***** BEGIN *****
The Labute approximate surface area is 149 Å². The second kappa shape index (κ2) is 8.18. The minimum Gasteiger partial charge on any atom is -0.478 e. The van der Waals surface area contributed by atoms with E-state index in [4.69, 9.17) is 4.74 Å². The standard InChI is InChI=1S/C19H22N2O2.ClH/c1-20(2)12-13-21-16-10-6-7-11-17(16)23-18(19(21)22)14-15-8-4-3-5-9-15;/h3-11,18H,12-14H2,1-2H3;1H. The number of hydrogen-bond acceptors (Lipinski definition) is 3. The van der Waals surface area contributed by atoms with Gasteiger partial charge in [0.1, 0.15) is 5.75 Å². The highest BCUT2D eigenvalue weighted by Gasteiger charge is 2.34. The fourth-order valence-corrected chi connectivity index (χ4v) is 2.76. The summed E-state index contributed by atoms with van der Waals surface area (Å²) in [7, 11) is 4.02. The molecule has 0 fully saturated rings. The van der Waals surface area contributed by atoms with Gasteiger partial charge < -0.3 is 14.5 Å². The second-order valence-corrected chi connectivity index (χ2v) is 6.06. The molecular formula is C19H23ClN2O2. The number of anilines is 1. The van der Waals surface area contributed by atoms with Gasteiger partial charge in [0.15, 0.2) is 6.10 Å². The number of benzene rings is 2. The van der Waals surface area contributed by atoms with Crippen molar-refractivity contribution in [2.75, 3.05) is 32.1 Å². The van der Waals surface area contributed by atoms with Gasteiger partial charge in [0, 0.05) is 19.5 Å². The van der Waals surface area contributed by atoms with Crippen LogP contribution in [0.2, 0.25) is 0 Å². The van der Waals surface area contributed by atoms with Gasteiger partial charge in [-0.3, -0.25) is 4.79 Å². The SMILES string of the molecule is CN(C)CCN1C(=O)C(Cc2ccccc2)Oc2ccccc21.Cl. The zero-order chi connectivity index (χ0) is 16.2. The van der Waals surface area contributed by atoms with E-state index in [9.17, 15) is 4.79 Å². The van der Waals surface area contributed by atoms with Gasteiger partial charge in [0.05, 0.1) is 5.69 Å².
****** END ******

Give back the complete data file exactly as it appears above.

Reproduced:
The Labute approximate surface area is 149 Å². The second kappa shape index (κ2) is 8.18. The minimum Gasteiger partial charge on any atom is -0.478 e. The van der Waals surface area contributed by atoms with E-state index in [4.69, 9.17) is 4.74 Å². The standard InChI is InChI=1S/C19H22N2O2.ClH/c1-20(2)12-13-21-16-10-6-7-11-17(16)23-18(19(21)22)14-15-8-4-3-5-9-15;/h3-11,18H,12-14H2,1-2H3;1H. The number of hydrogen-bond acceptors (Lipinski definition) is 3. The van der Waals surface area contributed by atoms with Gasteiger partial charge in [0.1, 0.15) is 5.75 Å². The highest BCUT2D eigenvalue weighted by Gasteiger charge is 2.34. The fourth-order valence-corrected chi connectivity index (χ4v) is 2.76. The summed E-state index contributed by atoms with van der Waals surface area (Å²) in [7, 11) is 4.02. The molecule has 0 fully saturated rings. The van der Waals surface area contributed by atoms with Gasteiger partial charge < -0.3 is 14.5 Å². The second-order valence-corrected chi connectivity index (χ2v) is 6.06. The molecular formula is C19H23ClN2O2. The number of anilines is 1. The van der Waals surface area contributed by atoms with Gasteiger partial charge in [0.15, 0.2) is 6.10 Å². The number of benzene rings is 2. The van der Waals surface area contributed by atoms with Crippen molar-refractivity contribution in [2.75, 3.05) is 32.1 Å². The van der Waals surface area contributed by atoms with Gasteiger partial charge in [0, 0.05) is 19.5 Å². The van der Waals surface area contributed by atoms with Crippen LogP contribution in [0.2, 0.25) is 0 Å². The van der Waals surface area contributed by atoms with Gasteiger partial charge in [-0.3, -0.25) is 4.79 Å². The SMILES string of the molecule is CN(C)CCN1C(=O)C(Cc2ccccc2)Oc2ccccc21.Cl. The zero-order chi connectivity index (χ0) is 16.2. The van der Waals surface area contributed by atoms with E-state index in [9.17, 15) is 4.79 Å². The van der Waals surface area contributed by atoms with Gasteiger partial charge in [0.05, 0.1) is 5.69 Å².